Make web pages readable to avoid eyestrain

For many of us eyestrain is a very real problem when using the computer. The average Joe spends a whole lot of time online, and after a while the white backgrounds begin to glare back at us and text begins to run together.

The best way to cope with this is to get up from the desk periodically and change visual and mental perspective. Go outside for a few minutes if possible, or at least do something else around the home or office. Play with the dog, talk to a coworker. Relax your mind and your eyes.

But another way to relieve eyestrain is by making the pages we read easier on the eye. Most people assume that web pages are what they are and nothing can be done about them. But that’s not true.

The easiest thing one can do is change the size of the text. This is usually available in your browser’s View menu. Another thing you may be able to do, a bit deeper in your browser’s Options, is to change the default font to something designed for better screen readability. I suggest you give the font Verdana a try, as it was specifically made for this purpose.

If you’re more technically inclined, and use a more configurable browser than Microsoft’s Internet Explorer, you can create your own CSS style sheet file and use it to determine not only font, but background colors and much more. You actually will be rewriting the page you are viewing as it loads. And what’s more, you can use custom CSSes for individual Web sites.

Some browsers, such as Firefox and Chrome, make this easy through the use of extensions such as Stylist and Stylish. In the Opera browser, the user only has to manually point a Web domain to the desired CSS file for the same effect.

But if invoking style sheet is more than you want to get into, there is another class of helpers that will enable you to change Web page appearances in a big way. These are JavaScript bookmarklets.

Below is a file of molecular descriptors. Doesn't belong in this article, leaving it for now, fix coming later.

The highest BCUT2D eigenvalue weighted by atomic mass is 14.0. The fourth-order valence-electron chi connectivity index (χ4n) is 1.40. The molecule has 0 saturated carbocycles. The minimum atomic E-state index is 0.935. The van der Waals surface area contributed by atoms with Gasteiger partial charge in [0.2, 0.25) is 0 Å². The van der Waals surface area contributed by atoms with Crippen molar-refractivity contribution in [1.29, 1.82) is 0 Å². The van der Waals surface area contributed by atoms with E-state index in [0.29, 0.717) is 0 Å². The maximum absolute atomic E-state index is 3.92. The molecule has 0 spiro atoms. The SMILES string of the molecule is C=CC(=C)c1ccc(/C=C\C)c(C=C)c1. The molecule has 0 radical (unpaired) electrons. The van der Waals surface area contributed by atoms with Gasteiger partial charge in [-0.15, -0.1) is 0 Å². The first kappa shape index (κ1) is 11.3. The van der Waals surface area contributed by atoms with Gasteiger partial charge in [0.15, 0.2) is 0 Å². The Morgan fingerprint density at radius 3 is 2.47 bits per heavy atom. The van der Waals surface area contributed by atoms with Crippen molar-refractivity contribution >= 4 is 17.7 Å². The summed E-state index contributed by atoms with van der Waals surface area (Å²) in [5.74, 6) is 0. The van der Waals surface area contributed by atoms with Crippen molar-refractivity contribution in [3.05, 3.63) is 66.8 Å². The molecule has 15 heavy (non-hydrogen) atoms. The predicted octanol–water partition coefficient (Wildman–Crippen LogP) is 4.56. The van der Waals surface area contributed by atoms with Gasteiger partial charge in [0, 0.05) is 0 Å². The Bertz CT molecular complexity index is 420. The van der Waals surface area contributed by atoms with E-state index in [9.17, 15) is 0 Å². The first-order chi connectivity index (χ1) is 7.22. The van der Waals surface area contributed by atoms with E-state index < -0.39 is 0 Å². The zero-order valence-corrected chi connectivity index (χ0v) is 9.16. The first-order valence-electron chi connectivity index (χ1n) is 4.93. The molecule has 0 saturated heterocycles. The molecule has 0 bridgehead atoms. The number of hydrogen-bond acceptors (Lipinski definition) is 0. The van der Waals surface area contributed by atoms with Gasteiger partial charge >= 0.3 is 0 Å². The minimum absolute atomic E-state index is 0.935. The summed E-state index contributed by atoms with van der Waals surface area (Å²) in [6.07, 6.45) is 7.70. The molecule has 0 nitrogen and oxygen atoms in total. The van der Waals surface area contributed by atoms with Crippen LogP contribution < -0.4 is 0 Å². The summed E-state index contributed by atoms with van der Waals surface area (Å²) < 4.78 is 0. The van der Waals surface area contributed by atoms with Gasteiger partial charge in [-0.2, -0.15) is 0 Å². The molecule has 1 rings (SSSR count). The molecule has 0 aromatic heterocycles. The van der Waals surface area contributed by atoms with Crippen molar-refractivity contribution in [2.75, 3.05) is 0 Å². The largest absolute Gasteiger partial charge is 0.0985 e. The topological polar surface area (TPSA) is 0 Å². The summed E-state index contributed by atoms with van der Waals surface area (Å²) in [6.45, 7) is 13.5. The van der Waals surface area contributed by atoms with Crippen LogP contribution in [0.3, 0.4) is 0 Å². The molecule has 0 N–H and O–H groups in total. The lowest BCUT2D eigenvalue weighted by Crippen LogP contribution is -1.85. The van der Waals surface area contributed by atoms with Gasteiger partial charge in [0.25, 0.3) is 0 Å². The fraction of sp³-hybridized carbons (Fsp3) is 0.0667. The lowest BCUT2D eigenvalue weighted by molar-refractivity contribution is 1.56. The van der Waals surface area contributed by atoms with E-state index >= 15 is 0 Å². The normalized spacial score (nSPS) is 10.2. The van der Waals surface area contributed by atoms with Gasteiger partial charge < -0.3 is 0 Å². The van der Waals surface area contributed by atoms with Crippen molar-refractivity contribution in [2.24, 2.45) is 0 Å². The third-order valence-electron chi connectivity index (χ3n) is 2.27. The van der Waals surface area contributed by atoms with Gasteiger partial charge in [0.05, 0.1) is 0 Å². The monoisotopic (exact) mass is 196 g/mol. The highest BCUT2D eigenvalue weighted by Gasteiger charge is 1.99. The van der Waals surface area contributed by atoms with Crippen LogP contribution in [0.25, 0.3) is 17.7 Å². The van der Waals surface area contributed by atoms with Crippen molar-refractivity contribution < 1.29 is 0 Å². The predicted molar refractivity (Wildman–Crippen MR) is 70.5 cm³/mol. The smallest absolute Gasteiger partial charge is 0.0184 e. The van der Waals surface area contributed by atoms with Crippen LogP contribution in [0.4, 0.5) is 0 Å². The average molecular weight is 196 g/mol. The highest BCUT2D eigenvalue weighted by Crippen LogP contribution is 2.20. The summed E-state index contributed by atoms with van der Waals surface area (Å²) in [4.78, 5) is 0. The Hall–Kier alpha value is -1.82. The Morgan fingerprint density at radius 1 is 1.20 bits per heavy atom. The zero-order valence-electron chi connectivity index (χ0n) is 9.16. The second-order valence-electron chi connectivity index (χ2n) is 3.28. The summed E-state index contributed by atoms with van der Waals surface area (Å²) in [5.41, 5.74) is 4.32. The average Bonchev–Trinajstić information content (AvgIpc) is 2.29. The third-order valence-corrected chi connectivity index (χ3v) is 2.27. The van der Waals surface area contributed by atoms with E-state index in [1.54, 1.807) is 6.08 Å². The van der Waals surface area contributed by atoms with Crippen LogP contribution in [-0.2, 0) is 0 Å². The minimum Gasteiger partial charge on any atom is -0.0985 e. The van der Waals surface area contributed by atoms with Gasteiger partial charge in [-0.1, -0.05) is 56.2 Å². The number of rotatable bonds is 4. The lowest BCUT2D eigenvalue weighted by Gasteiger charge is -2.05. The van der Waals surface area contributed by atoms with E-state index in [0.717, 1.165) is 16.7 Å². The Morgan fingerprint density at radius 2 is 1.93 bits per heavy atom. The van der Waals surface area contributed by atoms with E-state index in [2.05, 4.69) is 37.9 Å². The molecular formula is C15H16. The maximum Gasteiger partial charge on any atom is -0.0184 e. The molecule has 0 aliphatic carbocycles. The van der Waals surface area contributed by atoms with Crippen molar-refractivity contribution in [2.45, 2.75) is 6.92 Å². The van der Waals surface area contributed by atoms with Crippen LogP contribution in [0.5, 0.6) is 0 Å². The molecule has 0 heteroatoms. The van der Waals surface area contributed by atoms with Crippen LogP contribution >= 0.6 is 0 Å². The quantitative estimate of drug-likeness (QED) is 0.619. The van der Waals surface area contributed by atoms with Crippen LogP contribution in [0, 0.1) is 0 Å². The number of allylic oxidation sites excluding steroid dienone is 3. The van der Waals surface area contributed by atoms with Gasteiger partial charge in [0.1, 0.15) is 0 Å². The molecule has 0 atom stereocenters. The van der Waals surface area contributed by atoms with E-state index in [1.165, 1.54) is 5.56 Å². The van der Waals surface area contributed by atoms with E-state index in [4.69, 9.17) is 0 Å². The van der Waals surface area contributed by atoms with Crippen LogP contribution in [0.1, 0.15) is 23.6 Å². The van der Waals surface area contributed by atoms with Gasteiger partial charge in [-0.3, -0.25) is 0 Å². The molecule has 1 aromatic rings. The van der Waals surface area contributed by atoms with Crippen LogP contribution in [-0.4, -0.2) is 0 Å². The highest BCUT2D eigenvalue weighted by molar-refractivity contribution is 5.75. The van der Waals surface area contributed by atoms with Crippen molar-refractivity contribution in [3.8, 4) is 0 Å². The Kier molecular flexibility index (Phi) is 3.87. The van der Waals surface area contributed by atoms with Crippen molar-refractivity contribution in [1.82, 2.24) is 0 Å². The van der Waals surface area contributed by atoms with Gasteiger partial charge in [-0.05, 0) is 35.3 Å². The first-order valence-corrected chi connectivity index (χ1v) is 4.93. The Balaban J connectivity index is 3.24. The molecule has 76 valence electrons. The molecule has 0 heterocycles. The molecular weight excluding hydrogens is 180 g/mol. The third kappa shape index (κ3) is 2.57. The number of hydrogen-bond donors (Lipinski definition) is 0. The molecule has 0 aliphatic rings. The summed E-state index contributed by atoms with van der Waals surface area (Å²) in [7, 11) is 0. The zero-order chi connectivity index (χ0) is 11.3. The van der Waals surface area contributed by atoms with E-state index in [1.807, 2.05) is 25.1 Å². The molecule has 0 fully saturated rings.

It simply works like this: you save the style sheet bookmarklet to your browser’s bookmarks bar. Whenever you reach a page whose appearance you want to change, you simply click that bookmarklet icon, and the page is redrawn according to your specifications.

For instance, here is a shot of a recent article on this blog:

And here it is after I clicked the “r1” con on the extreme left of my bookmarks bar:

Big change, right? Not only are the fonts easier to read, I have chosen a pleasing background color. And side columns are now hidden. You will find that this will kill a lot of busyness and advertising when you’re surfing.

This all began years ago when people began writing simple bookmarklets to change single elements of the page design, such as font or background color. But then a couple of years ago the people at ArcSoft came out with the Readability bookmarklet, which changed several elements at once. And they added a user configuration panel so you could decide which changes you wanted to make.

This was a great idea, and naturally got picked up by others, such as the guy who makes the CleanPages extension for Opera, so now there are a handful of solutions, each approaching the challenge in slightly different ways.

Currently, the one I recommend is the Readable bookmarklet at TastefulWords.com. It’s extremely easy to set up and use, and has many parameters that can be configured. And being a bookmarklet, it has the advantage of being usable in many different browsers. Just go to the site, run through the options, and then save the button to your bookmarks bar. You can even go through the process several times for different effects, saving a new icon for each one, and then choose which one you want to invoke at any time.

It’s not hard to do, and your eyes will thank you for it.

Be blessed,

Paul

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